Xorg.log.0: http://paste.ubuntu.com/9081038/

Peter Bauer
Guest

It might be that CPU cores just go offline when they are not needed and go online if you run some processes which really need more performance. So they will not show up in /proc/cpuinfo.

Peter Bauer
Guest

What about the following in Ubuntu ?
sudo apt-get install cpuburn
sudo -i #get root
burnCortexA9 & burnCortexA9 & burnCortexA9 & burnCortexA9 & burnCortexA9 & burnCortexA9 & burnCortexA9 & burnCortexA
This should give some workload for all 8 CPU cores.

trackback

[…] if you’re not a fan of running Android on a TV, you should be able to run Ubuntu or other GNU/Linux operating systems instead… although you’ll probably need to put in […]

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[…] or Tronsmart Draco AW80. Some early Ubuntu images and instructions had already been released for A80 Optimusboard and Draco AW80, but none of these featured GPU drivers for 3D acceleration, which to be honest, has […]

MRB
Guest
MRB

When I turned other cpus(1-7), they shutdown immediately even I assigned task by ‘taskset’ command. How can I turn them all?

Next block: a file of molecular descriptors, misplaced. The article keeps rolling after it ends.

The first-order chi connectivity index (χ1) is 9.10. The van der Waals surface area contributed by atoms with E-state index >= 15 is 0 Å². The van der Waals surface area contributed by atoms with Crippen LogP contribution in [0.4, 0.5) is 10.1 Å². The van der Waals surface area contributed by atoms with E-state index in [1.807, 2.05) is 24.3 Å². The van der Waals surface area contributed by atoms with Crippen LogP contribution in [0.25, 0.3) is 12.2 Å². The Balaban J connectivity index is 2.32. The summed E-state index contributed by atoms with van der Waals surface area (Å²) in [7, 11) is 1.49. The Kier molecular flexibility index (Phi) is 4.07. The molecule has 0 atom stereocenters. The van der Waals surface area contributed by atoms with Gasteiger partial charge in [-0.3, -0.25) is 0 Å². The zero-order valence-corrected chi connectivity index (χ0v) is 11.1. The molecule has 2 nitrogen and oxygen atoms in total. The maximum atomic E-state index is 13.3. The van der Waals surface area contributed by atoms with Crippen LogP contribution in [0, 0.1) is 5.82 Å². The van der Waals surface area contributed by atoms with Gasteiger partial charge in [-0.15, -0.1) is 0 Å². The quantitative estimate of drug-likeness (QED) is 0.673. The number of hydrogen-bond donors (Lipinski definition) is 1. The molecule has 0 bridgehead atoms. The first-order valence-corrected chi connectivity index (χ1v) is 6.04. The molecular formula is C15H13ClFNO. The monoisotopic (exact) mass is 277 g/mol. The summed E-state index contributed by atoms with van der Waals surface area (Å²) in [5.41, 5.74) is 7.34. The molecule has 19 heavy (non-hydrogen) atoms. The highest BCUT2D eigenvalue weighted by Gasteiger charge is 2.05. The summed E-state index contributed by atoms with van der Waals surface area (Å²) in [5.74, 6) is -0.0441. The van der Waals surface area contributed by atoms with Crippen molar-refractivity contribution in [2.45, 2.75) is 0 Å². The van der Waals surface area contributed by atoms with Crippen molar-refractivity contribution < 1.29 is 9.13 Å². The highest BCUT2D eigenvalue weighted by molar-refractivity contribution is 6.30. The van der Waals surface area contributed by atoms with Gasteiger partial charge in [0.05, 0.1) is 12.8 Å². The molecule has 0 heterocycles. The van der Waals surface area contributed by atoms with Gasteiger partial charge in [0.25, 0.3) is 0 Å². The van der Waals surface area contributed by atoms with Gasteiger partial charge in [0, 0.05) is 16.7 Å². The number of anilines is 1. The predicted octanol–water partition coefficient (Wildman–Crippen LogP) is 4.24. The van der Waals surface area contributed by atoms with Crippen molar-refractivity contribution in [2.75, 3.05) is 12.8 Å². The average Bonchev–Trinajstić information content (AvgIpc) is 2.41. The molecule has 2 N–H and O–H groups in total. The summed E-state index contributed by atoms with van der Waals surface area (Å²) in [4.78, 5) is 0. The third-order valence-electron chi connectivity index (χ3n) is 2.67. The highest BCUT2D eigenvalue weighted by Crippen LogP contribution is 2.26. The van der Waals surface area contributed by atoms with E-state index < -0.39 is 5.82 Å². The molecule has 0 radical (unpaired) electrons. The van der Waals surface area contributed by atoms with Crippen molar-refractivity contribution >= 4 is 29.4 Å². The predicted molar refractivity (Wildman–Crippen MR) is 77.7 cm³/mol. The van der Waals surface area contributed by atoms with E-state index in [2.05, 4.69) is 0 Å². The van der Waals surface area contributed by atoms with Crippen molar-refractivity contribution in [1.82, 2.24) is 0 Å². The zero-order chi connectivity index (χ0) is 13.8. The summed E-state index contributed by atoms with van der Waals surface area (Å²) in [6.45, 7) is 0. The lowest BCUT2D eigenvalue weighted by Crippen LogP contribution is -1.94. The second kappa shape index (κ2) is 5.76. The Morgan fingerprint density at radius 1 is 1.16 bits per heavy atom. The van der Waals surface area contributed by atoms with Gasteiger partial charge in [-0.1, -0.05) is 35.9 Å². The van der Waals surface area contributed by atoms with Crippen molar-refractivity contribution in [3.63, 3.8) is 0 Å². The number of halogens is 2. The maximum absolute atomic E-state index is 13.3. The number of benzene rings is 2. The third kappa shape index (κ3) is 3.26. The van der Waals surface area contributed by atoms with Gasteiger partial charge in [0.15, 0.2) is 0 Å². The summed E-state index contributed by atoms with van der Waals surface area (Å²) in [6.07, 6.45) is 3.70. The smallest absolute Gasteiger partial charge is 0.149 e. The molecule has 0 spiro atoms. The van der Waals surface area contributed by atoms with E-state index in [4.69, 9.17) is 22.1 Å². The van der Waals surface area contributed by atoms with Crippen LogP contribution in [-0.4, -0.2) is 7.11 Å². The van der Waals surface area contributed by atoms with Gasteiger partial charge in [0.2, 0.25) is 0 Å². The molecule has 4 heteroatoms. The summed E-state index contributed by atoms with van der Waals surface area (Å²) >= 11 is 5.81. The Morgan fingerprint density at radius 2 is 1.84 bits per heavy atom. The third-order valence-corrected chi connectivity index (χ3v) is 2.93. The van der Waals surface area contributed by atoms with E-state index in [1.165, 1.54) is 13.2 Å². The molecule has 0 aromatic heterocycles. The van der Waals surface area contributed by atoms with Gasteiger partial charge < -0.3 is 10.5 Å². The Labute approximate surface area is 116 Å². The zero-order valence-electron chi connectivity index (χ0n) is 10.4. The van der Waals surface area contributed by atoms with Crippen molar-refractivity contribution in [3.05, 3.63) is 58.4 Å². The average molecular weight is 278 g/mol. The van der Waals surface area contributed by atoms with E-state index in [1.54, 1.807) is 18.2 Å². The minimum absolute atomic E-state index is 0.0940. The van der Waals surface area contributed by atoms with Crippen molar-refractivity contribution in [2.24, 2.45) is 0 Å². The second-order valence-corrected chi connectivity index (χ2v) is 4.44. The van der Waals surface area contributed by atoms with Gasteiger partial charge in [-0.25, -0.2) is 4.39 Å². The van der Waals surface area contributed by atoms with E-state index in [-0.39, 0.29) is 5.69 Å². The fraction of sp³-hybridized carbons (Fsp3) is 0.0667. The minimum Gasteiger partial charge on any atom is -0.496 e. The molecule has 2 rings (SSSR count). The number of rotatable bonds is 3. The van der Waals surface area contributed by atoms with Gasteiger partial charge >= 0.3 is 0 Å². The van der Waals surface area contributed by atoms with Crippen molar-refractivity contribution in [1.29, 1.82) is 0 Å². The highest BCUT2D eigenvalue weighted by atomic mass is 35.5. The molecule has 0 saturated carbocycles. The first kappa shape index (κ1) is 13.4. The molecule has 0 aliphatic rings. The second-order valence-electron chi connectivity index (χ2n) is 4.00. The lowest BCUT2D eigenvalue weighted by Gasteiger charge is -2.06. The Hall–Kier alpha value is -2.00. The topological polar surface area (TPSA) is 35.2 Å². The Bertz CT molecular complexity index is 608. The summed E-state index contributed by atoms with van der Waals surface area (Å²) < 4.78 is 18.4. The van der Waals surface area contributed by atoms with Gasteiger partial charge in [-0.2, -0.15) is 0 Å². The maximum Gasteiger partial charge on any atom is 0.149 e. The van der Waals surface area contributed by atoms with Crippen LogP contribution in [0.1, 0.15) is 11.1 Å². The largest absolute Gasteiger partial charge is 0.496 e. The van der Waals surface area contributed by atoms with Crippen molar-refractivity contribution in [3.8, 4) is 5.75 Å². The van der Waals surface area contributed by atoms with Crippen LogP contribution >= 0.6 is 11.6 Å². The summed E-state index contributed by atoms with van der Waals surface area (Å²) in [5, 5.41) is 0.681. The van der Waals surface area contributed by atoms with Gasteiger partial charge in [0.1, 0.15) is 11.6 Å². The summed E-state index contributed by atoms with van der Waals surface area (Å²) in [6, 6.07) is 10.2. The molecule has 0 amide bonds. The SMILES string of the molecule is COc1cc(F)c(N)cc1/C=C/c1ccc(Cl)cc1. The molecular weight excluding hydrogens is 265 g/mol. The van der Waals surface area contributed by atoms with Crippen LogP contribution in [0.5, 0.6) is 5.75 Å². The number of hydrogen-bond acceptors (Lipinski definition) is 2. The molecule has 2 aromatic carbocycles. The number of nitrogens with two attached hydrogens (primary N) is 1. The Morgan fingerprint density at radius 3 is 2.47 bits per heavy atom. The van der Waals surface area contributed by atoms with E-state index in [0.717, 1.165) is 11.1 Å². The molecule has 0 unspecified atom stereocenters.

vpeter
Guest
vpeter

I don’t get any output over HDMI to TV (hd ready). Is this normal or doing something wrong? Console works and also vnc works.

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[…] with a choice of Ubuntu in addition to Android. If you don’t feel like trying to figure out how to install Ubuntu yourself, that might be worth the premium […]

erik
Guest
erik

@Simos

dd on ‘/dev/nandd’ on optiumsboard complains about not enough disk space. Optimusboard does NOT have NAND, it has 8GB of mmc instead, pcduino8 HAS 8GB of NAND. This is why you cannot dd on /dev/nandd with this board.

erik
Guest
erik

The instructions of this guide are incorrect. After flashing the kernel with phoenixsuit and the file pcduino8_kernel_livesuit_20141008.img and booting, the system loops indefinitely. Inserting a SD card in the slot does not stop the system from looping.